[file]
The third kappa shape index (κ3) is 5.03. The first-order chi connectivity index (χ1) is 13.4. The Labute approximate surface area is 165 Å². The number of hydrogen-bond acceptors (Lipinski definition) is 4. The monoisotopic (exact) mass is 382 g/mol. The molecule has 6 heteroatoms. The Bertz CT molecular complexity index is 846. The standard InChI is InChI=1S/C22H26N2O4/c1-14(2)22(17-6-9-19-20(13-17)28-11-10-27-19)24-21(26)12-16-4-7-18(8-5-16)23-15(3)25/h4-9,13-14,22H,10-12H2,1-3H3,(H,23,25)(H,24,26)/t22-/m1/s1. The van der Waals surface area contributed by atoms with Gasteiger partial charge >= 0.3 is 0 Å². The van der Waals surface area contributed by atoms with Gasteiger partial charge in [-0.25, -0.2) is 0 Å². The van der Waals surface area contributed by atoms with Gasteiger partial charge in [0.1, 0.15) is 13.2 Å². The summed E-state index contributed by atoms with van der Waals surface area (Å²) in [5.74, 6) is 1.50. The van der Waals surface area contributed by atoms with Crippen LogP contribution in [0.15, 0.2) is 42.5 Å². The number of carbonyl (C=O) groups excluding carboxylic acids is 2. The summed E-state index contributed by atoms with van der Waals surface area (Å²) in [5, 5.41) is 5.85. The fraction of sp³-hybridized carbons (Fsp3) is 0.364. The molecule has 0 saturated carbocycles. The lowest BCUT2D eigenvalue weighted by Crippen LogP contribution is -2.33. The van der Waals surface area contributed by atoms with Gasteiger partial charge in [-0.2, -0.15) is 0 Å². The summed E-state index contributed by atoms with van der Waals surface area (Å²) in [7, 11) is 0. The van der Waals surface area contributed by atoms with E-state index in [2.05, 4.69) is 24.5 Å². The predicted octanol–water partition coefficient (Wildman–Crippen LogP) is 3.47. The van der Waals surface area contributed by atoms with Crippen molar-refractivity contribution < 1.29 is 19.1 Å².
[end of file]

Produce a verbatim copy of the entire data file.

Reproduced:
The third kappa shape index (κ3) is 5.03. The first-order chi connectivity index (χ1) is 13.4. The Labute approximate surface area is 165 Å². The number of hydrogen-bond acceptors (Lipinski definition) is 4. The monoisotopic (exact) mass is 382 g/mol. The molecule has 6 heteroatoms. The Bertz CT molecular complexity index is 846. The standard InChI is InChI=1S/C22H26N2O4/c1-14(2)22(17-6-9-19-20(13-17)28-11-10-27-19)24-21(26)12-16-4-7-18(8-5-16)23-15(3)25/h4-9,13-14,22H,10-12H2,1-3H3,(H,23,25)(H,24,26)/t22-/m1/s1. The van der Waals surface area contributed by atoms with Gasteiger partial charge >= 0.3 is 0 Å². The van der Waals surface area contributed by atoms with Gasteiger partial charge in [-0.25, -0.2) is 0 Å². The van der Waals surface area contributed by atoms with Gasteiger partial charge in [0.1, 0.15) is 13.2 Å². The summed E-state index contributed by atoms with van der Waals surface area (Å²) in [5.74, 6) is 1.50. The van der Waals surface area contributed by atoms with Crippen LogP contribution in [0.15, 0.2) is 42.5 Å². The number of carbonyl (C=O) groups excluding carboxylic acids is 2. The summed E-state index contributed by atoms with van der Waals surface area (Å²) in [5, 5.41) is 5.85. The fraction of sp³-hybridized carbons (Fsp3) is 0.364. The molecule has 0 saturated carbocycles. The lowest BCUT2D eigenvalue weighted by Crippen LogP contribution is -2.33. The van der Waals surface area contributed by atoms with Gasteiger partial charge in [-0.2, -0.15) is 0 Å². The summed E-state index contributed by atoms with van der Waals surface area (Å²) in [7, 11) is 0. The van der Waals surface area contributed by atoms with E-state index in [2.05, 4.69) is 24.5 Å². The predicted octanol–water partition coefficient (Wildman–Crippen LogP) is 3.47. The van der Waals surface area contributed by atoms with Crippen molar-refractivity contribution < 1.29 is 19.1 Å².